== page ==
NEW YORK (GenomeWeb) – Researchers at Princeton University have uncovered hundreds of candidate autism spectrum disorder risk genes, many of which are involved in similar biological pathways and are active during particular brain development stages.
Princeton's Olga Troyanskaya and her team developed a machine-learning approach that relies on a brain-specific functional interaction network to predict risk genes for autism spectrum disorder (ASD), which they described today in Nature Neuroscience. The researchers then linked many of these predicted candidate risk genes to certain functions.
"The genome-wide complement of autism candidate genes produced in this study can be used to systematically prioritize genes for resequencing, to guide the analysis of whole genome sequencing results, and to accelerate discovery of the full genetic spectrum underlying ASD, which is needed to refine genetic diagnosis and develop treatments," Troyanskaya and her colleagues wrote in their paper.
The researchers developed a gene interaction network model that included the predicted functional relationships in the brain for all pairs of genes in the 25,000-gene human genome. They further devised a machine learning-based method to take advantage of this network to uncover new candidate autism genes. They trained the classifier using a curated group of 594 genes previously linked to autism with varying levels of evidence supporting their association.
After cross-validating their method, Troyanskaya and her colleagues compiled a list of hundreds of genes associated with autism risk with varying degrees of confidence.
By drawing on an external exome sequencing cohort, the researchers found that the genes with loss-of-function mutations in autism probands were enriched among the top-ranked genes on their list. This enrichment, they noted, was not found in the unaffected siblings of the probands.
The top 10 percent of Troyanskaya and her colleagues' list of predicted autism spectrum disorder risk genes includes the targets of many known disease-associated regulators like FMRP, TOP1, and CHD8, as well as members of biological pathways previously implicated in autism like the Wnt-β-catenin and MAPK pathways.
By combining their gene predictions with a large-scale spatiotemporal gene expression dataset of the developing human brain, Troyanskaya and her colleagues homed in on brain regions and developmental stages likely involved in autism development. They reported seeing a pattern suggesting that autism-linked genetic changes influence fetal prefrontal, temporal, and cerebellar cortex development. At the same time, they observed broad activity of candidate genes throughout the brain, which they said could reflect the disease's heterogeneity and its effects on the visual, auditory, motor, and somatosensory cortices.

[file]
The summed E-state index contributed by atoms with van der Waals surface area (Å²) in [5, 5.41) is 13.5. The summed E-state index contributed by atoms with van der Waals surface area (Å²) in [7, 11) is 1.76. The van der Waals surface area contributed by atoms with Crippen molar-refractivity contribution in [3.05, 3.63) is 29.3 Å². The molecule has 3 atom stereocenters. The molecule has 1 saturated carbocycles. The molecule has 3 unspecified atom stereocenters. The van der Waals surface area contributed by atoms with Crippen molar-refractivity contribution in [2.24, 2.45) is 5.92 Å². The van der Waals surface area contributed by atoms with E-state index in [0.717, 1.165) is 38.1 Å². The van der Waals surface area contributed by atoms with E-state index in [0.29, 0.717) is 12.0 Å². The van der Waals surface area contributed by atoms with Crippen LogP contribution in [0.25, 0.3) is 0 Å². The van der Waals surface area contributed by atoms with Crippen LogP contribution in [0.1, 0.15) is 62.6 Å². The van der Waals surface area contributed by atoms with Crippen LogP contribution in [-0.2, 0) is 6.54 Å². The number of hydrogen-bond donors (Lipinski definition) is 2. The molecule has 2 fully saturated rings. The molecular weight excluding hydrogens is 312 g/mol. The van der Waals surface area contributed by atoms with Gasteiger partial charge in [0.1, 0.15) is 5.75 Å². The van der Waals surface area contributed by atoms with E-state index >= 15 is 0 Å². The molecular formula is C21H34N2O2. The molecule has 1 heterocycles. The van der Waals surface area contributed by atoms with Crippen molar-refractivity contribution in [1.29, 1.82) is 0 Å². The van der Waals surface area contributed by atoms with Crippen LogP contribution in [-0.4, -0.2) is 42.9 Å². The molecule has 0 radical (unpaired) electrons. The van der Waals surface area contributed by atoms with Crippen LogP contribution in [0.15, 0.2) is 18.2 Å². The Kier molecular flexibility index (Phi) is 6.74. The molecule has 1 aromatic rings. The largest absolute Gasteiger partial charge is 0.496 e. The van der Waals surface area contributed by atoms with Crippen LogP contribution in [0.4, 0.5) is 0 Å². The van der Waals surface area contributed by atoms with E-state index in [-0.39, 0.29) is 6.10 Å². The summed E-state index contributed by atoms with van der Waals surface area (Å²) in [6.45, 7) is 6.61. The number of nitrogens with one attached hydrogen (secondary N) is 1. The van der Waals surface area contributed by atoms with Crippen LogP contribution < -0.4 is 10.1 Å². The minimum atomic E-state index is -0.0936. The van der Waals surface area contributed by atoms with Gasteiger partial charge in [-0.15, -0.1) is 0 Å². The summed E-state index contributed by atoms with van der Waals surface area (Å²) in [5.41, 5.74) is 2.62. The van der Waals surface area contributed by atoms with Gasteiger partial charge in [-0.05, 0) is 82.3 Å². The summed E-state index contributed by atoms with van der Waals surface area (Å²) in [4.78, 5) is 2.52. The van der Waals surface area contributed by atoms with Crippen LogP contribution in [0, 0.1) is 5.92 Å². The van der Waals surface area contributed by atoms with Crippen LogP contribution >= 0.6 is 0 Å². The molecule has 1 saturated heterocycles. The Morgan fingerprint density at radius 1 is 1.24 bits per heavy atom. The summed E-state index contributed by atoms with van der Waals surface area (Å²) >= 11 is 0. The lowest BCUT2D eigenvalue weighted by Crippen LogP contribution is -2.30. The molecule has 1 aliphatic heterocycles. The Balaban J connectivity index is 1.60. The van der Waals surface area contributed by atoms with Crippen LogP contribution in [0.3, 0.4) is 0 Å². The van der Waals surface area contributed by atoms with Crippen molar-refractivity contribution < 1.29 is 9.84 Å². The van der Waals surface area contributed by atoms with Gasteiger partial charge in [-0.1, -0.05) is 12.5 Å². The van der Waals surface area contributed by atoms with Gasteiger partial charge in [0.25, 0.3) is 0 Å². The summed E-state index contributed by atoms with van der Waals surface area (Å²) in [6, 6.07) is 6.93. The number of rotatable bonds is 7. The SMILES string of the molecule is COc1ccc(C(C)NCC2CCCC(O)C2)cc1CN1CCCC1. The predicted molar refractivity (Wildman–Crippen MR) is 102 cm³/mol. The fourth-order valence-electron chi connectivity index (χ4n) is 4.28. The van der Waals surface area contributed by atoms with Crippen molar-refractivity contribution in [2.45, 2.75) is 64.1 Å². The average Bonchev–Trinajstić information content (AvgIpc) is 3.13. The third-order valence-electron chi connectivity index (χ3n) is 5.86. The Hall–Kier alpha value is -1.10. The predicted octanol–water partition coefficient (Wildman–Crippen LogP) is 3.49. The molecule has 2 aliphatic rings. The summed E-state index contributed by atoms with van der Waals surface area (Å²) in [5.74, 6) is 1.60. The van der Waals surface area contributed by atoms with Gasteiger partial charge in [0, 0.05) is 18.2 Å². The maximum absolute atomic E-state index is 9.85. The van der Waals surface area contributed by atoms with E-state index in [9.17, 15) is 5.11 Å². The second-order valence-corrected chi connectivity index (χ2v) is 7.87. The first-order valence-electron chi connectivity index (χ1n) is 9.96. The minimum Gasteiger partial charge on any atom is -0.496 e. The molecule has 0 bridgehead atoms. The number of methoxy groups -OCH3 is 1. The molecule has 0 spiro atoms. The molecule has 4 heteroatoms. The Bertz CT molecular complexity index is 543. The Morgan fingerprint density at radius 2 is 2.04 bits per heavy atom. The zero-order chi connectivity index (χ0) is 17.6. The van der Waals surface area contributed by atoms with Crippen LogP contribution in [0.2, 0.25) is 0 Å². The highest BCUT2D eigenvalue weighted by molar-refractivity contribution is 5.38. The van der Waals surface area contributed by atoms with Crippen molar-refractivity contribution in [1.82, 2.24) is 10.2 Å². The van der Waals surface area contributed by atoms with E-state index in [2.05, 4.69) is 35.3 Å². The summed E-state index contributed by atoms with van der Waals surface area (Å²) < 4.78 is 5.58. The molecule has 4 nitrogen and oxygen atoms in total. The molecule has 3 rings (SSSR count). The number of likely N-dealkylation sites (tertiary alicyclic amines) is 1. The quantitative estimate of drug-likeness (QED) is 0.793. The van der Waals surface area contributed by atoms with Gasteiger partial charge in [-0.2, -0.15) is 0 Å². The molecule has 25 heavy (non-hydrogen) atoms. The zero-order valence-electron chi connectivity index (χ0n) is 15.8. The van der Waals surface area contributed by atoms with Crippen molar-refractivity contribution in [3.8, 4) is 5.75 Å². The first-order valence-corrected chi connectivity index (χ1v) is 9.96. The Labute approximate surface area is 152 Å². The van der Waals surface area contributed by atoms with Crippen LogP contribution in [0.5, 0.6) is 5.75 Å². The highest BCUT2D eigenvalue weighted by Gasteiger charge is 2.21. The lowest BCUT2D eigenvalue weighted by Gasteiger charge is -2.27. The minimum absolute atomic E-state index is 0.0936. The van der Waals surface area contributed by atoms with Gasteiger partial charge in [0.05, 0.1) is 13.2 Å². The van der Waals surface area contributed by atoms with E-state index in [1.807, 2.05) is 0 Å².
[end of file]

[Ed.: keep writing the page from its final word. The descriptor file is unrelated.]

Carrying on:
Meanwhile, the researchers also used a community-finding algorithm to identify clusters of autism-linked genes that share local network neighborhoods. This, they reported, grouped the autism network into functional modules that are affected by changes to the genes the researchers identified. This, they added, highlighted the roles of synaptic transmission and neuronal function in autism, as well as sensory perception and glucose metabolism.
Troyanskaya and her colleagues also noted that genes within eight most common copy-number variants linked to autism included many of the genes in the top decile of their list. For instance, they found that PPP4C, one of their top-ranked genes in the 16p11.2 locus, regulates Rho GTPase and filamentous actin levels. Haploinsufficiency at that spot, they suggested, could contribute to the autism phenotype. These CNVs, too, appear to converge on particular biological processes, the researchers reported.
"In addition to prioritizing hundreds of new ASD candidate genes, we used the underlying network to link individual ASD genes to perturbed cellular functions and higher-level phenotypes (such as brain development, sensory perception, and circadian rhythm), thus aiming to bridge the genotype–phenotype gap in autism," Troyanskaya and her colleagues wrote.
She and her team also developed a web interface to provide access to the autism gene predictions from this study and other analyses.